"The business model of the mart will be similar to the one in Yiwu, with small wholesale shops stocking goods transported from China for African buyers," says Pan, who is also the chairman of Wenzhou Enchi Electronic Technology Co Ltd, a manufacturer and exporter of motorcycle parts and other electronics appliances.

Members of the association will fund the project, while most of the enterprises will come from Zhejiang province, he says. To prevent excessive competition, Pan's team will also look to attract more China-based companies.

"With more enterprises manufacturing products in Africa, I think it will be better if we can gather some of them under the same platform and offer products at similar prices. This will help attract more demand and reduce internal friction," Pan says.

Pan feels that the mart would be a major gathering place for Zhejiang enterprises or even Chinese companies in 10 years, as it will sell high-quality products made by Chinese brands in Africa.

Also on the cards is Pan's plan to assemble motorcycles in Africa. "I am discussing with local businesses the feasibility of a small factory for assembling motorcycles, which are essential transportation tools in Africa," he says.

Pan adds that he would like to bring mature technologies in motorcycle parts manufacturing and assembling to Africa as he sees it as a market full of promise.

Opportunities aplenty

China has long provided development aid in large amounts to African countries. Unlike a lot of the assistance that Western countries give, China's assistance comes with no strings attached, which is viewed upon very favorably in Africa.

Some China-sponsored projects, including roads, railways, water supply and clean-energy facilities, schools, hospitals and even office buildings have been commissioned in Africa, each one a testimony to the strong ties between China and Africa.

"The relatively robust economic growth in emerging countries like China also creates huge opportunities for other countries. African countries hope to grab this chance," says Jia Xiudong, a senior research fellow at the China Institute of International Studies.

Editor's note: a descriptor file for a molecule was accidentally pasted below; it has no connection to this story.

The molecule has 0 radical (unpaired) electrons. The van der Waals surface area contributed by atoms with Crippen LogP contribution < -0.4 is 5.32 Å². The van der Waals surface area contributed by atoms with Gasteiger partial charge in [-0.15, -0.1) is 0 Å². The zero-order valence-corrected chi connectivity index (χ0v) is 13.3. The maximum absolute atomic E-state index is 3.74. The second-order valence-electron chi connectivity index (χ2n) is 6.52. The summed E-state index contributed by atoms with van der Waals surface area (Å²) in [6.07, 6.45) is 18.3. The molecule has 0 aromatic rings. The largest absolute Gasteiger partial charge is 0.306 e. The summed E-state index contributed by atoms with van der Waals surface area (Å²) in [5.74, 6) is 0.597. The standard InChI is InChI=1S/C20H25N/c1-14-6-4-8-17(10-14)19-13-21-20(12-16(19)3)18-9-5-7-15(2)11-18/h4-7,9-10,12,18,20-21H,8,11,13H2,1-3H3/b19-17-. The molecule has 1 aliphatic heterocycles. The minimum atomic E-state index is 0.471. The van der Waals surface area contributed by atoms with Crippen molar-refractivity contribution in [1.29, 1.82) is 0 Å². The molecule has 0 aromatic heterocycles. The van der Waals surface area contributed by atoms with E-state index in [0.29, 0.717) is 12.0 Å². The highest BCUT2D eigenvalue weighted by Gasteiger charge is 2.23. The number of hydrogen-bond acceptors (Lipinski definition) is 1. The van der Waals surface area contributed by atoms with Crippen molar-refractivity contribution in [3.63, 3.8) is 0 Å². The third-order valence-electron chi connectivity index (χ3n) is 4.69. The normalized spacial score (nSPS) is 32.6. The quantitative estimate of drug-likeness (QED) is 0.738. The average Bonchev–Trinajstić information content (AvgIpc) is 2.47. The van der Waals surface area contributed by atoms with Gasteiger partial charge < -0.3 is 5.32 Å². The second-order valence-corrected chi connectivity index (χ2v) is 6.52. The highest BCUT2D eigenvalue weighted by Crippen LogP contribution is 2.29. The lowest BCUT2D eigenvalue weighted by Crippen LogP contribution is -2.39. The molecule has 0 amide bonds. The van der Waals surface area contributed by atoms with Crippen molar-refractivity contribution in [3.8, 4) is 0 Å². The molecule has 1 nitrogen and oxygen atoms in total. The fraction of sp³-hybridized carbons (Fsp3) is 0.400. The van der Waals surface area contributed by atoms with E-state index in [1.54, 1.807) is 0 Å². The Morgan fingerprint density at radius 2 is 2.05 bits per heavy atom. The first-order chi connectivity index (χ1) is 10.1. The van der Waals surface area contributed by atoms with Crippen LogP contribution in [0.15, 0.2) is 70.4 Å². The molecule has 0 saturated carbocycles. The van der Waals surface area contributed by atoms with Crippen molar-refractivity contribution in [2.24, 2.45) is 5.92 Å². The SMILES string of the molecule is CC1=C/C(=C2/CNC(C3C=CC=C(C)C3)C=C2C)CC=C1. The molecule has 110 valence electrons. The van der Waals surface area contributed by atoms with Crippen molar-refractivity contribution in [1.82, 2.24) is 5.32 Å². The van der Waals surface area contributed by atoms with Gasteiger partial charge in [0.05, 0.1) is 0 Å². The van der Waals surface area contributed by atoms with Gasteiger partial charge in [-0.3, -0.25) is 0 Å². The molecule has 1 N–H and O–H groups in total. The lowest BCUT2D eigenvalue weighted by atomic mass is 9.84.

"Since Africa and China have similar histories, China's economic development is a good role model for African nations," Jia says.

The launch of the Forum on China-Africa Cooperation in 2000 has put China-Africa relations on a fast track of all-round development and ushered in a new era for the two sides to explore various strategic partnerships.

Unlike the earlier donor-recipient pattern of cooperation, the two sides are now looking for more sustainable engagements, based on maturity, reciprocity and a focus on building capacity.

Cumulative Chinese direct investment in Africa amounted to $21 billion by the end of last year, with 75 percent going to sectors such as finance, processing and manufacturing, trade-related services, agriculture and transport. More than 2,000 Chinese enterprises have invested in 50 African countries, and a great majority of their employees are local people.

"During the last five years, many Chinese companies have tapped sectors such as finance, agriculture and city planning in Africa. We are confident that there will be a steady flow of private capital from China to Africa," Zhou says.

At the same time, China has also initiated several tailor-made programs to train more than 40,000 African personnel in various fields.

In March last year, President Xi Jinping announced in Durban that China would help train 30,000 talented people for Africa in the next three years and provide 18,000 scholarships for African students to study in China.

Last year, Africa was one of the rare beacons of global growth, even as the investment climate deteriorated in Europe and the US. However, analysts believe that many African countries will face severe challenges in the years to come especially as they strive to translate economic growth into real benefits for the people. Poor infrastructure, insufficient education and lack of skills are major impediments, they say.

But with China-Africa relations growing from strength to strength, it is only a matter of time before these problems can be reduced, analysts say.

"The mutual investments by enterprises from different industries should be expanded as a way to balance the trading cooperation further," says Wang Yuzhu, a researcher from the Institute of International Strategy at the Chinese Academy of Social Sciences.

Wang says that the economic relationship could be particularly fruitful for Chinese enterprises as they could find new business partners in other developing countries.

"Hopefully more supporting policies and guidelines will be released to help and encourage more privately-owned companies from China to make investments in projects in Africa, ones with lower risks and stable returns," Zhou says.

Another delegation led by Zhou will travel to Africa later this month, while visits by other Chinese entrepreneurs will continue.

"We expect to clinch more deals in other sectors," Zhou says.